Furthermore, this whole ‘Data Protection Bill’ debate is a farce – the new GDPR (General Data Protection Regulation) legislation is being enforced under EU directive on 25th May and the UK must comply irrespective of what is discussed from the Green Benches.

It would appear that the delays in our leaving the European Union are not only contributing to further red tape that costs UK businesses millions in compliance but also hindering Government attempts to protect our sovereign borders and remove lawbreakers.

It is high time that we rejected this legislation and implemented BREXIT immediately, with or without a deal.

You also have to wonder about the priorities of MP’s such as Ms Wollaston.

This article is syndicated by MBGA News

Local elections in Hillingdon – my view

The people of Hillingdon go to the ballot box in less than two weeks time to vote for their local councillors who will make up the Hillingdon council chamber for the next four years.

Four years ago I was heavily involved as the Chairman of UKIP Hillingdon and a council candidate in the Charville ward in Hayes End – we ended up as the third largest party in the Borough but with no councillors to show for it, in part due to a faulty strategy imposed on us from above to bolster the EU elections that were held on the same day and in part due to a complete mismatch of firepower on the doorstep in terms of activists and cash. Despite this, we came very close to winning in a couple of wards and affected results in others.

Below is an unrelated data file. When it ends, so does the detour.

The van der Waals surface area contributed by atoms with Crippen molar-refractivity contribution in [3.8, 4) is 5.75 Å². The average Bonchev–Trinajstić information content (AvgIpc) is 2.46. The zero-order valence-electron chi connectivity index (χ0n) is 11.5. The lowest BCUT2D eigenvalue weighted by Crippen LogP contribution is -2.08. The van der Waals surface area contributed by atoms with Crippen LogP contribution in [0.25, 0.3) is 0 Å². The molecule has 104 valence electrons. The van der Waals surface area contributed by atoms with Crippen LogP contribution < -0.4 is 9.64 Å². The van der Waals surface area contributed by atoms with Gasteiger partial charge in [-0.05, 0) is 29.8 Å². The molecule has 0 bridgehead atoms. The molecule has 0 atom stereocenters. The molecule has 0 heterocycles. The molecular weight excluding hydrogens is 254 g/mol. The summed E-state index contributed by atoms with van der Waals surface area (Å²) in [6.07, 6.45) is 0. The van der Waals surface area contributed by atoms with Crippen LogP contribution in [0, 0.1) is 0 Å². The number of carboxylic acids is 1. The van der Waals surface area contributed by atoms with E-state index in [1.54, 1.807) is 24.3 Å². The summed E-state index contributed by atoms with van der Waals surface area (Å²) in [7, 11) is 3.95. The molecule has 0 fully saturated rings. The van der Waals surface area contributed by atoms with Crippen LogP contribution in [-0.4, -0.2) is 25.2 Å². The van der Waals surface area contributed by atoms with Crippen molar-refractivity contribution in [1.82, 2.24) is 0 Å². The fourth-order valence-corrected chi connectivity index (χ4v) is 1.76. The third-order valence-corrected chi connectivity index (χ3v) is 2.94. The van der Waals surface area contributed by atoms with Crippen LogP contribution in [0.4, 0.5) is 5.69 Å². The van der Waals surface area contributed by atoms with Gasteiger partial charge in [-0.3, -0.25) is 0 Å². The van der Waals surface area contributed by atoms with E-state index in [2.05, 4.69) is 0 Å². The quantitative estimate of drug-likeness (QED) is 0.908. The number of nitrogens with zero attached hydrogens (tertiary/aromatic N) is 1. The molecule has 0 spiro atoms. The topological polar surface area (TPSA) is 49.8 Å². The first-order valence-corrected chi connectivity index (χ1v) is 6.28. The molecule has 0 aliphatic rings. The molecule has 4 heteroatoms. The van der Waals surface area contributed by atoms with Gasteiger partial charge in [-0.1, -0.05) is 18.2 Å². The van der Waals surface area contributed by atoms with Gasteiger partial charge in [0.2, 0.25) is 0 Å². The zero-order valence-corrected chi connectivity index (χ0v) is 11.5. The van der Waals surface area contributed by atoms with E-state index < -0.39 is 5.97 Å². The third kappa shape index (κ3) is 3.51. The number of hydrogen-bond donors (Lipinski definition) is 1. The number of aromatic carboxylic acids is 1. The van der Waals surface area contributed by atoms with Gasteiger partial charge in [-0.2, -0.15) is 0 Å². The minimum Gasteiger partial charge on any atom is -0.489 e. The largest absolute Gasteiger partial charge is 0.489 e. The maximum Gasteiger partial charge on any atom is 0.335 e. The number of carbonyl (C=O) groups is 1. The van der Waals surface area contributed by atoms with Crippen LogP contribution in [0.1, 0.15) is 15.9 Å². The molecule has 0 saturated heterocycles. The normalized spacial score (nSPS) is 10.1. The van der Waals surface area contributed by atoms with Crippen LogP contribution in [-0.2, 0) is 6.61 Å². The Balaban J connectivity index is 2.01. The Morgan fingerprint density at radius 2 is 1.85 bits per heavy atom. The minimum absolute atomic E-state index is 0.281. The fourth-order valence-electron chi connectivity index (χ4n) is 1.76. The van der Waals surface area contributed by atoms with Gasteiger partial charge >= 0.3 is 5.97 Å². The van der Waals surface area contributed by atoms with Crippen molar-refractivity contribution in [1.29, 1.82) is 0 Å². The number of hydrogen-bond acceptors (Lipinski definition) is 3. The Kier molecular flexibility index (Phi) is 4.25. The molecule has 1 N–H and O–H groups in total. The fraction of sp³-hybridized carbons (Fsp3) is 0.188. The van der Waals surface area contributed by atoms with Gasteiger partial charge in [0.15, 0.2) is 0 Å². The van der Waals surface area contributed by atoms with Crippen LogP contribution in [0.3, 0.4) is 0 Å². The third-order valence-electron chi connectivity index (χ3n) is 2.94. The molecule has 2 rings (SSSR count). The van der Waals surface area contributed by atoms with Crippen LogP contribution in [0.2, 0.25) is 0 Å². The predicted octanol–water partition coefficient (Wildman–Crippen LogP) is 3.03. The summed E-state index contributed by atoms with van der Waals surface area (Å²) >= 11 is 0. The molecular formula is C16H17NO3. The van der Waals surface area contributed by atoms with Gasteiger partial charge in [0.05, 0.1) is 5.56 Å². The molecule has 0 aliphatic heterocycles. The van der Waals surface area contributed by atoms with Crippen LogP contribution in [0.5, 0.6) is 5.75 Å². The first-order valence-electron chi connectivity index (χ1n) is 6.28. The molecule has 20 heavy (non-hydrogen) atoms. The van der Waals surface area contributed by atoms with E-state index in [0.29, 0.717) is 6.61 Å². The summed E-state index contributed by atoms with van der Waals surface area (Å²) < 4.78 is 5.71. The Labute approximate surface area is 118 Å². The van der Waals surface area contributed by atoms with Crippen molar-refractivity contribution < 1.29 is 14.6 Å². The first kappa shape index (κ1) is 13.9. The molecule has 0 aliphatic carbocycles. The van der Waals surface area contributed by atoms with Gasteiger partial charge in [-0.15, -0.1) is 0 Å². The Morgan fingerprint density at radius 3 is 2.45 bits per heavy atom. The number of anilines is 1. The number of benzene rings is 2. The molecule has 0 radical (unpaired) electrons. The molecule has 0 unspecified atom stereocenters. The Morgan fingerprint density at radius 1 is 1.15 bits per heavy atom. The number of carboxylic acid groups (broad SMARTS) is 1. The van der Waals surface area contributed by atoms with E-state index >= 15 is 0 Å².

Fast forward to 2018 and there are no UKIP candidates standing, leaving around 18% of the total vote up for grabs. (I toyed with standing as an independent but current circumstances would have made that extremely difficult so decided against it.)  The Liberal Democrats are fielding fewer candidates (13) after their disastrous showing last time out, whilst the Greens have surprisingly managed to stand 38 candidates, up from the 22 they stood in 2014.

Labour and the Conservatives are, as usual, standing a full slate of 65 candidates across the 22 wards in the borough, with Labour claiming that they have a good chance of taking control of the council and promoting the idea through the hashtag #MarginalHillingdon.

So,as somebody who is politically homeless at present and with no UKIP candidates to vote for, I can cast my beady eye over the proceedings and with an independent outlook give my predictions for what may happen, cutting through the spin from the respective parties and candidates. Here is my take –